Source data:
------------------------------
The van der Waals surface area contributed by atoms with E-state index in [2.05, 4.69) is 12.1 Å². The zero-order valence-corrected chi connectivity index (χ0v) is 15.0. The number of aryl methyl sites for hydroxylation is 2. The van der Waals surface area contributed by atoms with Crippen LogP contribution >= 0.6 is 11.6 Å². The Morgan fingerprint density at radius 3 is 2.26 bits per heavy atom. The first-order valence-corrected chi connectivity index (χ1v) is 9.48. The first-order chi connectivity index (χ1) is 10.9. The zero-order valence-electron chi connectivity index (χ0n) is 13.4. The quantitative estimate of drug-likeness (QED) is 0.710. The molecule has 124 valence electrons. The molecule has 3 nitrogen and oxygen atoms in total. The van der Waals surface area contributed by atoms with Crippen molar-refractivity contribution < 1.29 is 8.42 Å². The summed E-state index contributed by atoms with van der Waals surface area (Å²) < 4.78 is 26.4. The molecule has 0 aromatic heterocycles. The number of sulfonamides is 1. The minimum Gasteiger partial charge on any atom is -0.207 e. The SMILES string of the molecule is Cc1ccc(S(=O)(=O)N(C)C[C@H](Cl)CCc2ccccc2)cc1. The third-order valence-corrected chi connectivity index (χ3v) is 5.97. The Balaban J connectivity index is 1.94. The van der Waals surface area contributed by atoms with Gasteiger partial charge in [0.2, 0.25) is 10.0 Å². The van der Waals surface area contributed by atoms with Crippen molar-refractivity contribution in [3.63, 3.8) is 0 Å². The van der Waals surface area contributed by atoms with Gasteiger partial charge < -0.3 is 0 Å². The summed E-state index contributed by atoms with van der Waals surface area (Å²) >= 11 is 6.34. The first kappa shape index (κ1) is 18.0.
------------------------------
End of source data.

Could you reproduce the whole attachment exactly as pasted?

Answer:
The van der Waals surface area contributed by atoms with E-state index in [2.05, 4.69) is 12.1 Å². The zero-order valence-corrected chi connectivity index (χ0v) is 15.0. The number of aryl methyl sites for hydroxylation is 2. The van der Waals surface area contributed by atoms with Crippen LogP contribution >= 0.6 is 11.6 Å². The Morgan fingerprint density at radius 3 is 2.26 bits per heavy atom. The first-order valence-corrected chi connectivity index (χ1v) is 9.48. The first-order chi connectivity index (χ1) is 10.9. The zero-order valence-electron chi connectivity index (χ0n) is 13.4. The quantitative estimate of drug-likeness (QED) is 0.710. The molecule has 124 valence electrons. The molecule has 3 nitrogen and oxygen atoms in total. The van der Waals surface area contributed by atoms with Crippen molar-refractivity contribution < 1.29 is 8.42 Å². The summed E-state index contributed by atoms with van der Waals surface area (Å²) < 4.78 is 26.4. The molecule has 0 aromatic heterocycles. The number of sulfonamides is 1. The minimum Gasteiger partial charge on any atom is -0.207 e. The SMILES string of the molecule is Cc1ccc(S(=O)(=O)N(C)C[C@H](Cl)CCc2ccccc2)cc1. The third-order valence-corrected chi connectivity index (χ3v) is 5.97. The Balaban J connectivity index is 1.94. The van der Waals surface area contributed by atoms with Gasteiger partial charge in [0.2, 0.25) is 10.0 Å². The van der Waals surface area contributed by atoms with Crippen molar-refractivity contribution in [3.63, 3.8) is 0 Å². The van der Waals surface area contributed by atoms with Gasteiger partial charge < -0.3 is 0 Å². The summed E-state index contributed by atoms with van der Waals surface area (Å²) >= 11 is 6.34. The first kappa shape index (κ1) is 18.0.